Where one person, A, transfers the legal title of a property that he owns or purchases to another, B, without receipt of any consideration, the effect will depend on his intention. If he intends to transfer the beneficial interest in the property to B, the transaction will take effect as a gift and A will lose all interest in the property. If he intends to retain the beneficial interest for himself, A will take the legal interest but will hold the property in trust for A.
Normally there will be evidence of the intention with which a transfer is made. Where there is not, the law applies presumptions. Where there is no close relationship between A and B, there will be a presumption that A does not intend to part with the beneficial interest in the property and B will take the legal title under a resultant trust for A. Where, however, there is a close relationship between A and B, such as father and child, a presumption of advancement will apply. The implication will be that A intended to give the beneficial interest in the property to B and the transaction will take effect accordingly.
The presumption of advancement applies between father to legitimate child (but not illegitimate children! – and not between mother and child unless the mother is in loco parentis), husband to wife (but not wife to husband), fiancé to fiancée but not the other way around and not between couples who are not either married or engaged…. Apparently the Equality Act 2010 will remove these asymmetric provisions – but that part of the Act (Part 15) hasn’t been brought into force yet. Another interesting bit of law that the Equality Act 2010 will remove (once those parts are brought into force) is the husband’s duty to maintain his wife. Yes, husbands: there is a common-law duty that husbands must maintain their wives (but not the other way around). I must mention this to my husband…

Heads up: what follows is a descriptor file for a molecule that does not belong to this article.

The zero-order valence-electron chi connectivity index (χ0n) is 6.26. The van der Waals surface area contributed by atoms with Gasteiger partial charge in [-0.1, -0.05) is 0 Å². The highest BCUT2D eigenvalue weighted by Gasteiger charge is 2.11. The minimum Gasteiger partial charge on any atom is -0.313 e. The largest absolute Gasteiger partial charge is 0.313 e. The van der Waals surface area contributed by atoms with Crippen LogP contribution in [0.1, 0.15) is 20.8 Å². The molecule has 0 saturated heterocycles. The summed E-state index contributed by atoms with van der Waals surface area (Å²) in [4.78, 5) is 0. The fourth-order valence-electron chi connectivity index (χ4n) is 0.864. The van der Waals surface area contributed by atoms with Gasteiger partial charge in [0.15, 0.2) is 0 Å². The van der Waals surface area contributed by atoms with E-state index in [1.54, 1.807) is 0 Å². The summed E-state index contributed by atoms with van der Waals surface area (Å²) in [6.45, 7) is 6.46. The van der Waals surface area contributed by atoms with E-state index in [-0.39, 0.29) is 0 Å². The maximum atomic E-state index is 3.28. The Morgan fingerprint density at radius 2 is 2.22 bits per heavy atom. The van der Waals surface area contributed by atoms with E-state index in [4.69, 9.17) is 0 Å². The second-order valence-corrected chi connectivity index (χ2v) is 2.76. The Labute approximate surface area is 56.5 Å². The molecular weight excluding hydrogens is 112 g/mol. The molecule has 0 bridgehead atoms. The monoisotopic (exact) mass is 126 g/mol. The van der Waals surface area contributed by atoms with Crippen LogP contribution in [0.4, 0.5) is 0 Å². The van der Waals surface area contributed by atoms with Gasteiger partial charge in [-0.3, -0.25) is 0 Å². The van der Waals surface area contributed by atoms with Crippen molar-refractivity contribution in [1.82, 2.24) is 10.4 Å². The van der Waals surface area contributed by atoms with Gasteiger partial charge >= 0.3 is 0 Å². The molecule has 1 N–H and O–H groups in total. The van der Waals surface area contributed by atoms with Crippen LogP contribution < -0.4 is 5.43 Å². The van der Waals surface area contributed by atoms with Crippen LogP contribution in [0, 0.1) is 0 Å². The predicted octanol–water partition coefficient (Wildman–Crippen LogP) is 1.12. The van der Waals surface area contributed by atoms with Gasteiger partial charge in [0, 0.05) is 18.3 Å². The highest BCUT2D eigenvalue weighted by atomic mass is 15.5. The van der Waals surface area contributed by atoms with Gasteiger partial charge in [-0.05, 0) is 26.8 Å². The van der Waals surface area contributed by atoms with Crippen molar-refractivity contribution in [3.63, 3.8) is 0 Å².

The presumption of advancement is alive and well (see Lavelle v Lavelle  EWCA Civ 223 and Equity and Trusts law school exams), but the husband’s common-law duty to maintain his wife (though it still exists) has been superseded by statutory provisions that work in both directions.
Until 5 days ago (13th May 2014), the marital coercion defence was also alive and kicking, and used by Vicky Pryce in her trial for taking penalty points for speeding for her husband (Chris Huhne). It was a defence to all criminal offences except treason and murder for a wife to show she committed the offence in the presence of, and under the coercion of, her husband. The Pryce trial prompted the government to act to remove this defence, which they did in the Anti-social Behaviour, Crime and Policing Act 2014 c. 12 (section 177).
Under the definition of ‘weird from the beginning’, however, comes the Nuclear Explosions (Prohibition and Inspections) Act 1998 c.7. Under this act (which is not yet in force) “Any person who knowingly causes a nuclear weapon test explosion or any other nuclear explosion is guilty of an offence and liable on conviction on indictment to imprisonment for life”. Since the Act isn’t in force yet, one might conclude that one should hasten to conduct that nuclear test explosion one has been meaning to do one of these days, before anyone gets around to bringing the law into force. On the other hand, since there are already perfectly good laws to deal with people who set off nuclear explosions, one does wonder what Parliament was thinking. Apart from anything else, are the people likely to ‘knowingly cause’ a nuclear explosion the sort of people to take any notice of a law?
How can anyone not enjoy studying a subject so replete with the bizarre? Every law provides an insight into the concerns and beliefs of society at the time it was passed, and the proliferation of statutes provides a legal forest in which there are more lost and forgotten things than the Amazon, waiting to be discovered by anyone who has the courage to venture into the wilderness.